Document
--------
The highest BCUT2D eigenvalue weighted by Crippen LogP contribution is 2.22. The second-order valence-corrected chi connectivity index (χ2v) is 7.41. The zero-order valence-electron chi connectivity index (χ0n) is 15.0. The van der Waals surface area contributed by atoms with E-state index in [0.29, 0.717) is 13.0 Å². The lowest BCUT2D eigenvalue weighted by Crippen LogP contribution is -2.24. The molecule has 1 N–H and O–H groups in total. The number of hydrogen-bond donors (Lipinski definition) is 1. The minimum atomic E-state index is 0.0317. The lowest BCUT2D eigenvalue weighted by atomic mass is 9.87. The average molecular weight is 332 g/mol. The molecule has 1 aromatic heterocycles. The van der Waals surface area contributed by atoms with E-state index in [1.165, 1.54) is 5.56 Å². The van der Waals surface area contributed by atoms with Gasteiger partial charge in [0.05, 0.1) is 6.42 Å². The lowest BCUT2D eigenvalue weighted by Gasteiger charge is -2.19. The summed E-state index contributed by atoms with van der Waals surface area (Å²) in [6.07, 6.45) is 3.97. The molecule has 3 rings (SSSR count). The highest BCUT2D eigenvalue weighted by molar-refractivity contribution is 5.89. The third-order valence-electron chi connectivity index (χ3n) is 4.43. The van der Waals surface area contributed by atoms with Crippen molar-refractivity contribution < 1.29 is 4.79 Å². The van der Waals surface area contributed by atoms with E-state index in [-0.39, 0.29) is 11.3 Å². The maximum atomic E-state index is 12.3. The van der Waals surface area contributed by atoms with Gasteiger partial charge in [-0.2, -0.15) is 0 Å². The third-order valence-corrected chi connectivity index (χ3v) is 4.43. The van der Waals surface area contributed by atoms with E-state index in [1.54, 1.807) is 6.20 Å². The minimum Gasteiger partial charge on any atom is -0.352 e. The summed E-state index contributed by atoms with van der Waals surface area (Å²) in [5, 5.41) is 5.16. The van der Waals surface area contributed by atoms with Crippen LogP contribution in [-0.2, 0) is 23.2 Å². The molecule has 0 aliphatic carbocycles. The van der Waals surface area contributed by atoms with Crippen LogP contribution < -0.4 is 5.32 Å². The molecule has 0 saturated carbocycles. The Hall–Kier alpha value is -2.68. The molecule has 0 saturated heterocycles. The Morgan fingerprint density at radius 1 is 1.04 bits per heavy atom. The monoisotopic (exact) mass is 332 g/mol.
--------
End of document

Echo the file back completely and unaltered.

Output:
The highest BCUT2D eigenvalue weighted by Crippen LogP contribution is 2.22. The second-order valence-corrected chi connectivity index (χ2v) is 7.41. The zero-order valence-electron chi connectivity index (χ0n) is 15.0. The van der Waals surface area contributed by atoms with E-state index in [0.29, 0.717) is 13.0 Å². The lowest BCUT2D eigenvalue weighted by Crippen LogP contribution is -2.24. The molecule has 1 N–H and O–H groups in total. The number of hydrogen-bond donors (Lipinski definition) is 1. The minimum atomic E-state index is 0.0317. The lowest BCUT2D eigenvalue weighted by atomic mass is 9.87. The average molecular weight is 332 g/mol. The molecule has 1 aromatic heterocycles. The van der Waals surface area contributed by atoms with E-state index in [1.165, 1.54) is 5.56 Å². The van der Waals surface area contributed by atoms with Gasteiger partial charge in [0.05, 0.1) is 6.42 Å². The lowest BCUT2D eigenvalue weighted by Gasteiger charge is -2.19. The summed E-state index contributed by atoms with van der Waals surface area (Å²) in [6.07, 6.45) is 3.97. The molecule has 3 rings (SSSR count). The highest BCUT2D eigenvalue weighted by molar-refractivity contribution is 5.89. The third-order valence-electron chi connectivity index (χ3n) is 4.43. The van der Waals surface area contributed by atoms with Crippen molar-refractivity contribution < 1.29 is 4.79 Å². The van der Waals surface area contributed by atoms with E-state index in [-0.39, 0.29) is 11.3 Å². The maximum atomic E-state index is 12.3. The van der Waals surface area contributed by atoms with Gasteiger partial charge in [-0.2, -0.15) is 0 Å². The third-order valence-corrected chi connectivity index (χ3v) is 4.43. The van der Waals surface area contributed by atoms with E-state index in [1.54, 1.807) is 6.20 Å². The minimum Gasteiger partial charge on any atom is -0.352 e. The summed E-state index contributed by atoms with van der Waals surface area (Å²) in [5, 5.41) is 5.16. The van der Waals surface area contributed by atoms with Crippen LogP contribution in [-0.2, 0) is 23.2 Å². The molecule has 0 aliphatic carbocycles. The van der Waals surface area contributed by atoms with Crippen LogP contribution < -0.4 is 5.32 Å². The molecule has 0 saturated carbocycles. The Hall–Kier alpha value is -2.68. The molecule has 0 saturated heterocycles. The Morgan fingerprint density at radius 1 is 1.04 bits per heavy atom. The monoisotopic (exact) mass is 332 g/mol.